D.179 - Destroyed by the squadron's rearguard, when the squadron was moved out of SEDES airfield. The aircraft needed an engine (SEDES airfield, 8 Apr. 1941).

Bloch MB.151 C1 fighter
Crew: 1
Length: 9.11 m
Wingspan: 10.54 m
Height: 3.64 m
Wing area: 17.21 m²
Weight: empty 2,073 kg, loaded 2,800 kg
Powerplant: Gnome-Rhône 14N-35, 920 HP
Max. Speed: 483 km/h at 4 km, 437 km/h at 2.6 km
Climb: 1 min 57" to 1km, 7 min to 5 km
Ceiling: 10,000 m
Range: 640 km at 5.5 km
Armament: 4 x 7.5mm machine
guns with 300 rounds per gun (not clear if the Greeks used the same)

For gamers and game designers
The natural opponents of the Greek MB.151s are the Italian G.50 and MC.200 fighters that are relatively weaker but more manoeuvrable. Try to stay at low to medium altitude, since the engine is not optimised for higher altitude.

For modellers
The Greek MB.151s had random camouflage that differed significantly from aircraft to aircraft, typically using green, brown, light blue and dark blue grey. They were marked with a Delta serial ("Dioksis": Pursuit Fighter) and a roundel on the fuselage. The blue of the roundel was relatively dark. The serials ranged from 171 to 179.
The following are some models and paintschemes from various sources:

D 173
A model by D. Georgiadis and a profile from unknown source:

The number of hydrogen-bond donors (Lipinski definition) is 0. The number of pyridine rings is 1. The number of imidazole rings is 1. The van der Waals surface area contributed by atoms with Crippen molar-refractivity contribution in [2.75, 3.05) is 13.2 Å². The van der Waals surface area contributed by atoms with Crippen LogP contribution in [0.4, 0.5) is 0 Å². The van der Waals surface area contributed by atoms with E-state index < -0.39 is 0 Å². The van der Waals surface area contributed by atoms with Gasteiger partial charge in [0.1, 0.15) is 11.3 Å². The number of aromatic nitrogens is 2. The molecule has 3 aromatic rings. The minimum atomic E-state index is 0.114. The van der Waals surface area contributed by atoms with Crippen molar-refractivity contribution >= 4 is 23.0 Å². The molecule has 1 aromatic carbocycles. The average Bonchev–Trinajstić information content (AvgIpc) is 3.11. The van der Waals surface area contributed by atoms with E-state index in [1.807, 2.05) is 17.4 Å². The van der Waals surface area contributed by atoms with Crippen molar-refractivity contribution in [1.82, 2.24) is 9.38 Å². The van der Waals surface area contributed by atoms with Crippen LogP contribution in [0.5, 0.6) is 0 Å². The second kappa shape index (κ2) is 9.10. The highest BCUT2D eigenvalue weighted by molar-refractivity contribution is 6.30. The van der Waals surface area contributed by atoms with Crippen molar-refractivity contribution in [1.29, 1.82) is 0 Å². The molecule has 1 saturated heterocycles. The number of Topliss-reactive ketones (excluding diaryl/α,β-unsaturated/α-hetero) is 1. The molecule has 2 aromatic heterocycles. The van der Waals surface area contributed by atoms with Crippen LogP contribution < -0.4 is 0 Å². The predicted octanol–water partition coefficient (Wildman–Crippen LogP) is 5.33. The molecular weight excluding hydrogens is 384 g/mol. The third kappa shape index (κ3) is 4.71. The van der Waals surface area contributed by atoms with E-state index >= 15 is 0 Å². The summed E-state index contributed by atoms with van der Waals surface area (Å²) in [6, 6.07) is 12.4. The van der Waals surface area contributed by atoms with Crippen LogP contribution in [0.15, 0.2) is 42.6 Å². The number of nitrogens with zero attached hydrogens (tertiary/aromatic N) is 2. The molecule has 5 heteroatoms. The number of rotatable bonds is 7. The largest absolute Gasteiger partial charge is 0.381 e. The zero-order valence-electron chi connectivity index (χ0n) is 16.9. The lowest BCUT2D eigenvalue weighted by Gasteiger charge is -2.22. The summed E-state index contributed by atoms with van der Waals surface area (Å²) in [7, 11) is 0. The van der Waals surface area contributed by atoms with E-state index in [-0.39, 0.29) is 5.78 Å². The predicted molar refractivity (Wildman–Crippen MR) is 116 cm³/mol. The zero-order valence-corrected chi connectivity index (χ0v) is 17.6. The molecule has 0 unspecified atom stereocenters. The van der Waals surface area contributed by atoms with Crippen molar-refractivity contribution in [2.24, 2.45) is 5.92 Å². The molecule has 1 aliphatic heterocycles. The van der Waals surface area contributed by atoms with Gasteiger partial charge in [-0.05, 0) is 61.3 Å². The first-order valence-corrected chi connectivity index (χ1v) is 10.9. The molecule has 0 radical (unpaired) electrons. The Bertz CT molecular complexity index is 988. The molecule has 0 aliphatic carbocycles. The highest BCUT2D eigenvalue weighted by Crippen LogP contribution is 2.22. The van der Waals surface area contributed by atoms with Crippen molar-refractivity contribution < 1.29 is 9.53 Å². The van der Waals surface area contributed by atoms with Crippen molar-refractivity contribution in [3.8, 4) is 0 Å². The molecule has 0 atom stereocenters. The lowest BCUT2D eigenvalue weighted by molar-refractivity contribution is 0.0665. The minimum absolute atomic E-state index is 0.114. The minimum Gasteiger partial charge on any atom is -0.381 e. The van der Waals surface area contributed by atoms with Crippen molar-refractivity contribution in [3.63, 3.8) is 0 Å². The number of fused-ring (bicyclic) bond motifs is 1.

MB151 (D173) made by D. Georgiadis MB151 (D173) profile from unknown source
MB151 (D173) MB151 (D173) right side MB151 (D173) right side MB151 (D173) damaged

D 177
A model by D. Georgiadis and a cardboard 1:33 model kit:
MB151 (D177) made by D. Georgiadis MB151 (D177) cardboard model kit
D 179
A model by Ilias of Modelclub.gr and a model by D. Georgiadis:
MB151 (D179) made by Ilias of Modelclub.gr MB151 (D179) made by Dimitris Georgiadis


  1. Too bad the Greeks couldn't get a few more of these before France fell. Would have helped quite a bit fighting the Italian Air Force.

  2. The Bloch MB-151 was a fairly modern fighter, but it was a recent design by that French Company and didn't have all the bugs worked out of it. In particular they had overheating problems with the Gnome-Rhone engine. Still, the 9 that Greece had at the start of the conflict with Italy were at least the equivalante of Macchi and Fiat monoplane fighters with retracatble gear. Problem was, lack of spares and the limited number of aircraft the Greek had (they'd ordered 25, only 9 had been delivered at the time of the Italian invasion) meant this type didn't play a major role in the conflict.

  3. Just a couple of observations: 1. The August 19th date should be April 19th and 2. The MB.152 with the four MG armament had 500 rpg. The 151 is mentioned as having 300 rpg.

  4. You are right. I've corrected them.

  5. At least 3 of the 9 Bloch MB-151's received were originally armed with 2x 20mm HS (Hispano) 404 Cannon (60 rounds each) and 2x 7.5 mm MAC 1934 machine guns (675 rounds each).

  6. That's interesting and quite surprising considering the serious shortage of 20mm rounds in Greece in WW2.

  7. In France the MB-151 C1's were built alongside the newer MB-152 C1's and many received the same armament.
    Because of ammunition shortages the RHAF may have replaced the cannon with machine guns at some point during the war (same with the Greek PZL 24's armed with 2 x 20 mm Oerlikon cannons and 2 x 7.9 mm Colt-Browning MG40's).
    Unfortunetly definitive records have not surfaced.

  8. That's what I would expect too. Thanks :).